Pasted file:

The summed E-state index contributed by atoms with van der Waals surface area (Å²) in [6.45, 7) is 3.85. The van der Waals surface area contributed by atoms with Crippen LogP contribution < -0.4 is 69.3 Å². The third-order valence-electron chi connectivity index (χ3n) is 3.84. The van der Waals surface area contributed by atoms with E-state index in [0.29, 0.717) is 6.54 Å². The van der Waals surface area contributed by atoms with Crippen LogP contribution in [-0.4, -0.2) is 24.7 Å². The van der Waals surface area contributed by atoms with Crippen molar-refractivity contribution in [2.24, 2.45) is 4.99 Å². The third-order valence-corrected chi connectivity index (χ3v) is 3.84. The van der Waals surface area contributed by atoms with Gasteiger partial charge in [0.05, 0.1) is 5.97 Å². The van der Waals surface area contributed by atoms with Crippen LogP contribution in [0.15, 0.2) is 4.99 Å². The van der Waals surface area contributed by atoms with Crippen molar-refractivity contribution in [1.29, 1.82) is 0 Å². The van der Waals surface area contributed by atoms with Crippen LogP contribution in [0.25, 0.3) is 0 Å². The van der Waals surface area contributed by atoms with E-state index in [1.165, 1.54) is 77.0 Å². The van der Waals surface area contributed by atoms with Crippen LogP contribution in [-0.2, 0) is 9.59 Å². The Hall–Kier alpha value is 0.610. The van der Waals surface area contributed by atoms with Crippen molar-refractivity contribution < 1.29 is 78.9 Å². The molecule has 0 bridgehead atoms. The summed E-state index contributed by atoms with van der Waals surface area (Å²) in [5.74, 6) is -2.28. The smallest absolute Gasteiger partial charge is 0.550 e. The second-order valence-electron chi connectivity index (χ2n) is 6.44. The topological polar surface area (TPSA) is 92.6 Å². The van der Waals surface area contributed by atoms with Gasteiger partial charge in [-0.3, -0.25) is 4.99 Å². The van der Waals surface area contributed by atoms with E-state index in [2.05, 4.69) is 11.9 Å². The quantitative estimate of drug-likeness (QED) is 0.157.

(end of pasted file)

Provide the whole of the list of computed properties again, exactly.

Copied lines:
The summed E-state index contributed by atoms with van der Waals surface area (Å²) in [6.45, 7) is 3.85. The van der Waals surface area contributed by atoms with Crippen LogP contribution < -0.4 is 69.3 Å². The third-order valence-electron chi connectivity index (χ3n) is 3.84. The van der Waals surface area contributed by atoms with E-state index in [0.29, 0.717) is 6.54 Å². The van der Waals surface area contributed by atoms with Crippen LogP contribution in [-0.4, -0.2) is 24.7 Å². The van der Waals surface area contributed by atoms with Crippen molar-refractivity contribution in [2.24, 2.45) is 4.99 Å². The third-order valence-corrected chi connectivity index (χ3v) is 3.84. The van der Waals surface area contributed by atoms with Gasteiger partial charge in [0.05, 0.1) is 5.97 Å². The van der Waals surface area contributed by atoms with Crippen LogP contribution in [0.15, 0.2) is 4.99 Å². The van der Waals surface area contributed by atoms with Crippen molar-refractivity contribution in [1.29, 1.82) is 0 Å². The van der Waals surface area contributed by atoms with Crippen LogP contribution in [0.25, 0.3) is 0 Å². The van der Waals surface area contributed by atoms with E-state index in [1.165, 1.54) is 77.0 Å². The van der Waals surface area contributed by atoms with Crippen LogP contribution in [-0.2, 0) is 9.59 Å². The Hall–Kier alpha value is 0.610. The van der Waals surface area contributed by atoms with Crippen molar-refractivity contribution < 1.29 is 78.9 Å². The molecule has 0 bridgehead atoms. The summed E-state index contributed by atoms with van der Waals surface area (Å²) in [5.74, 6) is -2.28. The smallest absolute Gasteiger partial charge is 0.550 e. The second-order valence-electron chi connectivity index (χ2n) is 6.44. The topological polar surface area (TPSA) is 92.6 Å². The van der Waals surface area contributed by atoms with Gasteiger partial charge in [-0.3, -0.25) is 4.99 Å². The van der Waals surface area contributed by atoms with E-state index in [2.05, 4.69) is 11.9 Å². The quantitative estimate of drug-likeness (QED) is 0.157.